What image of Jesus can now be obtained from the Jewish point of view? Jesus was a great man for his time, but he was not a perfect human being, and even as a great man, he assumes no special status because Judaism has produced many great men. Jesus deserves no supernatural dignity, but as a phenomenon and an integral part of Western civilization, he cannot be overlooked, even by Jews. To quote a pupil of Rabbi Leo Baeck, Ernst Ludwig Ehrlich (1921–2007), “Judaism has never acknowledged a single teacher, only the chain of teachers, the stream of tradition. It has always resisted placing one person at the center”. If it is true that God is the Lord of history, then the historical impact of Christianity must be recognized as a religion closely linked with Judaism. From the Jewish perspective, was Jesus a Pharisee and scribe? Maybe. Was he significant? Without a doubt. Was he the Messiah or even the Son of God? According to Jewish understanding: no.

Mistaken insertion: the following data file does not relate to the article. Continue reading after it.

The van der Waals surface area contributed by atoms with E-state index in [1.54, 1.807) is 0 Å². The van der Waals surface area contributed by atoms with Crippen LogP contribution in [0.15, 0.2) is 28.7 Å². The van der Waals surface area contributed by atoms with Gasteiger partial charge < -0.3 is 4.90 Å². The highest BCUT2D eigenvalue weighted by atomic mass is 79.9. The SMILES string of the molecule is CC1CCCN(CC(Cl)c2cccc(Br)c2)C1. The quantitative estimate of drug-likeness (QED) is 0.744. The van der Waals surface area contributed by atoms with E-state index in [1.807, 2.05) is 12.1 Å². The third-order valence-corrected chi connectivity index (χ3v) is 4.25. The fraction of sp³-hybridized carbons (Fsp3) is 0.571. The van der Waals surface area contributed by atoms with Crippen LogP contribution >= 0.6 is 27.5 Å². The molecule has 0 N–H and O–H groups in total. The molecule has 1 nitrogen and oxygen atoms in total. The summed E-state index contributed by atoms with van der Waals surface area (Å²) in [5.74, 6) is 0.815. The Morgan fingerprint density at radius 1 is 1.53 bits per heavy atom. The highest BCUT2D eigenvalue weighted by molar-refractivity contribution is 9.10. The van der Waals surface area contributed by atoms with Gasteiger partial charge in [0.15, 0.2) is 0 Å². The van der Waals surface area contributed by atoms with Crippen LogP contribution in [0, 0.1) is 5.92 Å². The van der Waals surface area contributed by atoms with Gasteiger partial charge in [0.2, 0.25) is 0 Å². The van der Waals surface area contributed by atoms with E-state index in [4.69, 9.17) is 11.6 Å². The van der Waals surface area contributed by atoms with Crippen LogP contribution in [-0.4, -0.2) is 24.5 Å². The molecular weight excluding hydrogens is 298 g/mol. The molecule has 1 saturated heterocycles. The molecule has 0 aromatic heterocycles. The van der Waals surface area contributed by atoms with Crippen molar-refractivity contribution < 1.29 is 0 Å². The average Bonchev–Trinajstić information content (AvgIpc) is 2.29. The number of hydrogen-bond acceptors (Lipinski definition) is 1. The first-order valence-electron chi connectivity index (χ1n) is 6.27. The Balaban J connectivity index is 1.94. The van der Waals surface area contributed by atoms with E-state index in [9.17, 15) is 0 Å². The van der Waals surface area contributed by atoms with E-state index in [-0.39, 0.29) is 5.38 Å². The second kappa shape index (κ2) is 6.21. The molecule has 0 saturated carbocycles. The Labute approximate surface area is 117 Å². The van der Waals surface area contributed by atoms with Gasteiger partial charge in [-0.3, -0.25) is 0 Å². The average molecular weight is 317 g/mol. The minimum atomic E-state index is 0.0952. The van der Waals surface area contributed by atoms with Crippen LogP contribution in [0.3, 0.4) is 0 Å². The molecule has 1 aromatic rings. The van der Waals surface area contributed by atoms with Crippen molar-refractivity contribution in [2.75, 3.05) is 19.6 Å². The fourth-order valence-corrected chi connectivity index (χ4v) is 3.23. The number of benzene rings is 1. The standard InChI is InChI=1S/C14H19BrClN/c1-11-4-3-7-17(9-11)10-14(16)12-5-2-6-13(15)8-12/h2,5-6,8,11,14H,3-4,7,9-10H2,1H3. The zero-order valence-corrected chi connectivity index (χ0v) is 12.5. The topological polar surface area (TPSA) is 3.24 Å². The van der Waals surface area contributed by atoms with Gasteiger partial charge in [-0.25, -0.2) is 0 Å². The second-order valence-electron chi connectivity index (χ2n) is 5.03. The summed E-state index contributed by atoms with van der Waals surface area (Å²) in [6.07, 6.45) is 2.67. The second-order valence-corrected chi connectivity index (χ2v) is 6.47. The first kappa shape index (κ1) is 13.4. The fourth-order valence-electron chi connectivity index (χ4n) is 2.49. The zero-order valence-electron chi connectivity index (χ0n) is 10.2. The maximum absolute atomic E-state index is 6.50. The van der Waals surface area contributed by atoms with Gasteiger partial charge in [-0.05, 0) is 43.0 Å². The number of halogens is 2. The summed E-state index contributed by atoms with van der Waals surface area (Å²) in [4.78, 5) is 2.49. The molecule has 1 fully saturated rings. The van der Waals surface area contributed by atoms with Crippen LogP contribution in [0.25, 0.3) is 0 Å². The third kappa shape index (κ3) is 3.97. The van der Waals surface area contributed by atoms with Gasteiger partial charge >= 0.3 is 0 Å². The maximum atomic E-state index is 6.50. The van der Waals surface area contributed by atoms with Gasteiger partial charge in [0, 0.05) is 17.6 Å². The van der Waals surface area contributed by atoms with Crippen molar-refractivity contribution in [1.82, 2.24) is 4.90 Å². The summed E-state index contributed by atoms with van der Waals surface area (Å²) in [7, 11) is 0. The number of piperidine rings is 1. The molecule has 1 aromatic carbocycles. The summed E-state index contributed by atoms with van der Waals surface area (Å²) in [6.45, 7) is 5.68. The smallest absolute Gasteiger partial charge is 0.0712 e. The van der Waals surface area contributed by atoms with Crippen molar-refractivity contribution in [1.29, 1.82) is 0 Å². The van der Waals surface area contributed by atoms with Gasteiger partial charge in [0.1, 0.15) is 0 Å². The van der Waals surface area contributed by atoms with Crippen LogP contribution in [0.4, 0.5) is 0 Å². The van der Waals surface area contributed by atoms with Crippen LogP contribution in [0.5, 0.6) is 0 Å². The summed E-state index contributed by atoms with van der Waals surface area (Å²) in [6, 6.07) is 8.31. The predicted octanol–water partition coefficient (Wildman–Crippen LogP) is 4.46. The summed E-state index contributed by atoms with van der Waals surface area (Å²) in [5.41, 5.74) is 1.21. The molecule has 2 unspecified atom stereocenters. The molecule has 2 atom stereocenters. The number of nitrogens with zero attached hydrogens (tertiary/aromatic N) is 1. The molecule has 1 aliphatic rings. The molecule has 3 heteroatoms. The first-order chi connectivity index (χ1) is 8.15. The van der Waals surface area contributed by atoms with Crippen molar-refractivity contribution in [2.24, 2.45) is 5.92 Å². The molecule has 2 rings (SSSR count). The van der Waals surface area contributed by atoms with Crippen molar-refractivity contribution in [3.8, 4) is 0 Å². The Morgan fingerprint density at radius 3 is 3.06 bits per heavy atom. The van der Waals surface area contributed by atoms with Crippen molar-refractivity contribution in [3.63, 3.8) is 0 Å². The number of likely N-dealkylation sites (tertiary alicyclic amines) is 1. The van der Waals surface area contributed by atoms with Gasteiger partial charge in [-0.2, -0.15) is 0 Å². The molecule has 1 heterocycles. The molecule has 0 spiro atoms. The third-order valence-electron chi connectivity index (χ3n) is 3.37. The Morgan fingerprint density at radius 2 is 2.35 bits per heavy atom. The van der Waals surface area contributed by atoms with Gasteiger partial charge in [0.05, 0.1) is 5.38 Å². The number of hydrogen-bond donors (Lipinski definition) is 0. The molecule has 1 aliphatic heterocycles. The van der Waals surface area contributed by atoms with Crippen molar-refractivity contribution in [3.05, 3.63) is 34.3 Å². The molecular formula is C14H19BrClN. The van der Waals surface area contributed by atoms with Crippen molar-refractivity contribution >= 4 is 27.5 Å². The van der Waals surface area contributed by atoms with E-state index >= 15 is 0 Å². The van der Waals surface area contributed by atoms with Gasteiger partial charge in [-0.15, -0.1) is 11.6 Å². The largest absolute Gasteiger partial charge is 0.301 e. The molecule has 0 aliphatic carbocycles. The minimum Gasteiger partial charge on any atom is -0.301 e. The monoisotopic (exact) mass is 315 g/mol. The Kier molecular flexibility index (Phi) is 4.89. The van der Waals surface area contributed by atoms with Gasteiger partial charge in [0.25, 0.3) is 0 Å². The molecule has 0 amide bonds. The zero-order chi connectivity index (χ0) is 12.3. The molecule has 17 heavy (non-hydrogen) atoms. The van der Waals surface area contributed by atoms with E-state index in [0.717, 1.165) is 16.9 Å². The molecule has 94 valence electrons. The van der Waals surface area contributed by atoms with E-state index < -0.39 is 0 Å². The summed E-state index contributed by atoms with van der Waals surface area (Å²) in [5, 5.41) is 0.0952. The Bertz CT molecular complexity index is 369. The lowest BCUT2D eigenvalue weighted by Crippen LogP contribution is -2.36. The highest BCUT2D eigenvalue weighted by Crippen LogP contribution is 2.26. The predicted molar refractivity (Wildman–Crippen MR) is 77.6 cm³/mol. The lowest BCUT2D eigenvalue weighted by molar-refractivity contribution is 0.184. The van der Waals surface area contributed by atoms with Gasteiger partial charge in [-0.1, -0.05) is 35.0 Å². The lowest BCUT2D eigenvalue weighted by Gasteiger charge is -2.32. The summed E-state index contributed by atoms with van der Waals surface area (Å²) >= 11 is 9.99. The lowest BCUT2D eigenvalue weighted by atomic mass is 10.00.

Rabbi Walter Homolka is rector of the Abraham Geiger College at Potsdam University

Photo Credit: public domain (Max Liebermann - The Twelve-Year-Old Jesus in the Temple)

What Next?

Related Articles